Explaining why a program providing personal-care attendants to help disabled Nevadans remain in their homes would be targeted, officials said under federal Medicaid guidelines, it is one of the few “optional” programs the state provides. The program has been around for just 10 years, and eliminating it would save the state about $55 million over two years.
Both campaigns said they had not reviewed the 10 percent reductions.
Reid and Sandoval have both promised to balance the budget without new taxes. Sandoval hasn’t released a plan on how he would accomplish that. Reid’s plan includes 10 percent reductions in agency spending.
Early voting started Saturday. Election Day is Nov. 2.
Sandoval talks about a shared sacrifice because businesses can’t afford in this economy to pay more in taxes. Reid says there are efficiencies to be found, although he hasn’t gotten more specific.
Meanwhile, Hawley, who is paralyzed from the chest down since a 2008 motorcycle accident, is clear about what the loss of his personal-care attendant would mean for him — a nursing home.
He prizes his independence and time he spends on the Internet connected to the outside world, his nightly dinner of rice, beans and exactly 20 bits of meat he portions out from a roast to make it on his budget of food stamps and Social Security. Hawley is excited that his shower was refurbished recently to accommodate a special wheelchair so he no longer has to have his baths in bed, given by his personal-care attendant.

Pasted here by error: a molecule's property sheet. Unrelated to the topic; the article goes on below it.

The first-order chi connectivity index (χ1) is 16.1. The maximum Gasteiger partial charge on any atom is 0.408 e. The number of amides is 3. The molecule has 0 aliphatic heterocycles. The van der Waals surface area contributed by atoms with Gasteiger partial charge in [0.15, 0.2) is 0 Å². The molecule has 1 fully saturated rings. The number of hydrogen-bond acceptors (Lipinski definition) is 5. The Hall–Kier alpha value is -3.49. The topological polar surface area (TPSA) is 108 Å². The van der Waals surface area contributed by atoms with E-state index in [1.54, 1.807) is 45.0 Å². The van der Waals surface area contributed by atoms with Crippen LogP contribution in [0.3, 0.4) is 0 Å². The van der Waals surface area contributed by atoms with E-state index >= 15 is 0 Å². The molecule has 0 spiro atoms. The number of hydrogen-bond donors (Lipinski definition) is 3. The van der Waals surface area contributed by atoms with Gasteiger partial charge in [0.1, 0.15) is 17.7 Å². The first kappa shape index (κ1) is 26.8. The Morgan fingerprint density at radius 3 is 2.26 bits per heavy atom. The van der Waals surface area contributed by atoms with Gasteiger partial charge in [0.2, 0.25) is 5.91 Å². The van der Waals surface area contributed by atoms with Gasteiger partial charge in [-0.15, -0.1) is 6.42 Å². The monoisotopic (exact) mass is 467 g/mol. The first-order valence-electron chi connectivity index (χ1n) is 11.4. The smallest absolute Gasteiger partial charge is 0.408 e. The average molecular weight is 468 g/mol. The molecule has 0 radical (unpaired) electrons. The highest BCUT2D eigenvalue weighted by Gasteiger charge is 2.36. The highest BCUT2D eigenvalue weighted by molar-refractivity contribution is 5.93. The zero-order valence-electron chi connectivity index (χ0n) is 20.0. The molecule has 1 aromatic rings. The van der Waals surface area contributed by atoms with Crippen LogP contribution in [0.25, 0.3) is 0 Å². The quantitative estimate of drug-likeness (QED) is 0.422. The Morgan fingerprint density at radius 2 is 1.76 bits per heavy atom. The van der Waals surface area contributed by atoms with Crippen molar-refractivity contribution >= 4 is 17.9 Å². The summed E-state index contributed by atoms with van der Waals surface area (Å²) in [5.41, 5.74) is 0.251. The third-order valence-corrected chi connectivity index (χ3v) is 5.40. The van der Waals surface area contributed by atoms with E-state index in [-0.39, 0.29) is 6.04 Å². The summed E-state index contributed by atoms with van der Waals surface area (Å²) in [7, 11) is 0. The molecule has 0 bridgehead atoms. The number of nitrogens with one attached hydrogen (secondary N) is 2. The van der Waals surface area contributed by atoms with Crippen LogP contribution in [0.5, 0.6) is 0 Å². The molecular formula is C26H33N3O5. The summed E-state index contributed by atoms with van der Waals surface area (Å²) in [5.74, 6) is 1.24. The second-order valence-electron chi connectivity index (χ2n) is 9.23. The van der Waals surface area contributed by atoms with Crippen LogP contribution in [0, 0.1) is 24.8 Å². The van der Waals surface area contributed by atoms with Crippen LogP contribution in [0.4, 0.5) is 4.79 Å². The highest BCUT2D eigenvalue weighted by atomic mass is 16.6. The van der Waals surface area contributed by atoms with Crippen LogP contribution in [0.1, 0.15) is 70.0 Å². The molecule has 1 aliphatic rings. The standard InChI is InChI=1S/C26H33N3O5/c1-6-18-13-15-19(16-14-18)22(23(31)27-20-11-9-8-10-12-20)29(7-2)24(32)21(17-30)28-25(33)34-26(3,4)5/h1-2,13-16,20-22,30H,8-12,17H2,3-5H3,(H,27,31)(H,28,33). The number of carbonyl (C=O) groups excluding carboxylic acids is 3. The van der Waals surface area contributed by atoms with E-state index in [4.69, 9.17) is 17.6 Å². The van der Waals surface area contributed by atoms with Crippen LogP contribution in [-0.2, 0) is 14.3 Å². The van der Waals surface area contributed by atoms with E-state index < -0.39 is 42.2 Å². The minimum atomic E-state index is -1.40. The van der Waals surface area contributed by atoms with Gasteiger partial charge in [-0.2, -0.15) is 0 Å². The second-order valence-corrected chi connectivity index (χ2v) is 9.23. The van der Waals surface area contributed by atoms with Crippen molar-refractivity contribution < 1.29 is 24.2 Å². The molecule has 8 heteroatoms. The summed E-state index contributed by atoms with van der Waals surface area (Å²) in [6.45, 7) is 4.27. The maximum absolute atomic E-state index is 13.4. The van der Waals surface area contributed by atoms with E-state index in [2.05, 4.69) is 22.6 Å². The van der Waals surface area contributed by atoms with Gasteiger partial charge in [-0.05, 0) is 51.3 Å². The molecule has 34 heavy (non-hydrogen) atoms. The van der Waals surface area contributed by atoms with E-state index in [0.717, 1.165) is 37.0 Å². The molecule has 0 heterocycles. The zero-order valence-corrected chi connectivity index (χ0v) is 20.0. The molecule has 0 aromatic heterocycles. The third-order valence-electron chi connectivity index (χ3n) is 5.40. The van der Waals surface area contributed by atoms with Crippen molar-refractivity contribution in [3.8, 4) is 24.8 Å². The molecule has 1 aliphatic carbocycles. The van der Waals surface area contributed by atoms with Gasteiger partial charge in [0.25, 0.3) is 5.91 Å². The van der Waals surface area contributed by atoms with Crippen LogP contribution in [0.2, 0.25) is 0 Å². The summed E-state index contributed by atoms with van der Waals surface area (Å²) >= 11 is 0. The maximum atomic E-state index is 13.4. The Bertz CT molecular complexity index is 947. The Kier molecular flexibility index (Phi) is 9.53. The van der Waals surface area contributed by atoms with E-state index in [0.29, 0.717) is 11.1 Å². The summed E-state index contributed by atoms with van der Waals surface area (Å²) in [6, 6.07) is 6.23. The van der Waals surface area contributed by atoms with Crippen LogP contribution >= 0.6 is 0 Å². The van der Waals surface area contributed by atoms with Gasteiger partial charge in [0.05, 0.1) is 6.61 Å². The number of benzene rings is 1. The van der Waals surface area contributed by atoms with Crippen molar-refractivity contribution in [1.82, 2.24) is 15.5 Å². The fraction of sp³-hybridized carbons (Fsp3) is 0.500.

If he ends up in a nursing home, that will cost taxpayers more than twice what it costs now for his attendant, Social Security and food stamps combined. (He pays half his mortgage on the condo he bought with a friend, who pays into it as an investment.)
Advocates acknowledged this policy doesn’t make much sense in the long run because many of the 6,500 people will end up in hospitals or nursing homes, where care is more expensive. But the state demanded $200 million in spending cuts, forcing a look at major programs, advocates said.
“We needed to cut spending. The only way to do that is reducing programs,” said Ben Kieckhefer, spokesman for the Health and Human Services Department. “If it was not this one, it would be something else.”
State officials are willing to make that decision because the budget has to balance on paper for each year, eventual consequences be damned.